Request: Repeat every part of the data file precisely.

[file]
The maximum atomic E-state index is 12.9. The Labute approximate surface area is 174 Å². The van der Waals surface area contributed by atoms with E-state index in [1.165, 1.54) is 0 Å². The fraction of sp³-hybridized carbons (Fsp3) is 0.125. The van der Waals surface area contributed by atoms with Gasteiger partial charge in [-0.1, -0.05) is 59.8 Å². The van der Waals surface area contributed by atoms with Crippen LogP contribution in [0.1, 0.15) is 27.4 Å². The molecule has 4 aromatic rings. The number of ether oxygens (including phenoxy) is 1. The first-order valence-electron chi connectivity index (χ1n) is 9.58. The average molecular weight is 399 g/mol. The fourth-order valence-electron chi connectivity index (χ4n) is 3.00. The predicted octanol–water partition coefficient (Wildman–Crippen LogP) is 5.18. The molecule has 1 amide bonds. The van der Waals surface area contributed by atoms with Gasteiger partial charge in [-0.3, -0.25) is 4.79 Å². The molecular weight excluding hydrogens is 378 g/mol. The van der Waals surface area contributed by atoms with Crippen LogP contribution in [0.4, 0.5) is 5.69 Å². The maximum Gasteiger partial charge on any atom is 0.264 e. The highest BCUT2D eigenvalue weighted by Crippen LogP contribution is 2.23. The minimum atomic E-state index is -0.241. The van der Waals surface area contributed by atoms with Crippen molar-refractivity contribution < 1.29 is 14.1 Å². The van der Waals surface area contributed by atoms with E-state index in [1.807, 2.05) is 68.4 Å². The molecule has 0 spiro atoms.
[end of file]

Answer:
The maximum atomic E-state index is 12.9. The Labute approximate surface area is 174 Å². The van der Waals surface area contributed by atoms with E-state index in [1.165, 1.54) is 0 Å². The fraction of sp³-hybridized carbons (Fsp3) is 0.125. The van der Waals surface area contributed by atoms with Gasteiger partial charge in [-0.1, -0.05) is 59.8 Å². The van der Waals surface area contributed by atoms with Crippen LogP contribution in [0.1, 0.15) is 27.4 Å². The molecule has 4 aromatic rings. The number of ether oxygens (including phenoxy) is 1. The first-order valence-electron chi connectivity index (χ1n) is 9.58. The average molecular weight is 399 g/mol. The fourth-order valence-electron chi connectivity index (χ4n) is 3.00. The predicted octanol–water partition coefficient (Wildman–Crippen LogP) is 5.18. The molecule has 1 amide bonds. The van der Waals surface area contributed by atoms with Gasteiger partial charge in [-0.3, -0.25) is 4.79 Å². The molecular weight excluding hydrogens is 378 g/mol. The van der Waals surface area contributed by atoms with Crippen LogP contribution in [0.4, 0.5) is 5.69 Å². The maximum Gasteiger partial charge on any atom is 0.264 e. The highest BCUT2D eigenvalue weighted by Crippen LogP contribution is 2.23. The minimum atomic E-state index is -0.241. The van der Waals surface area contributed by atoms with Crippen molar-refractivity contribution < 1.29 is 14.1 Å². The van der Waals surface area contributed by atoms with E-state index in [1.807, 2.05) is 68.4 Å². The molecule has 0 spiro atoms.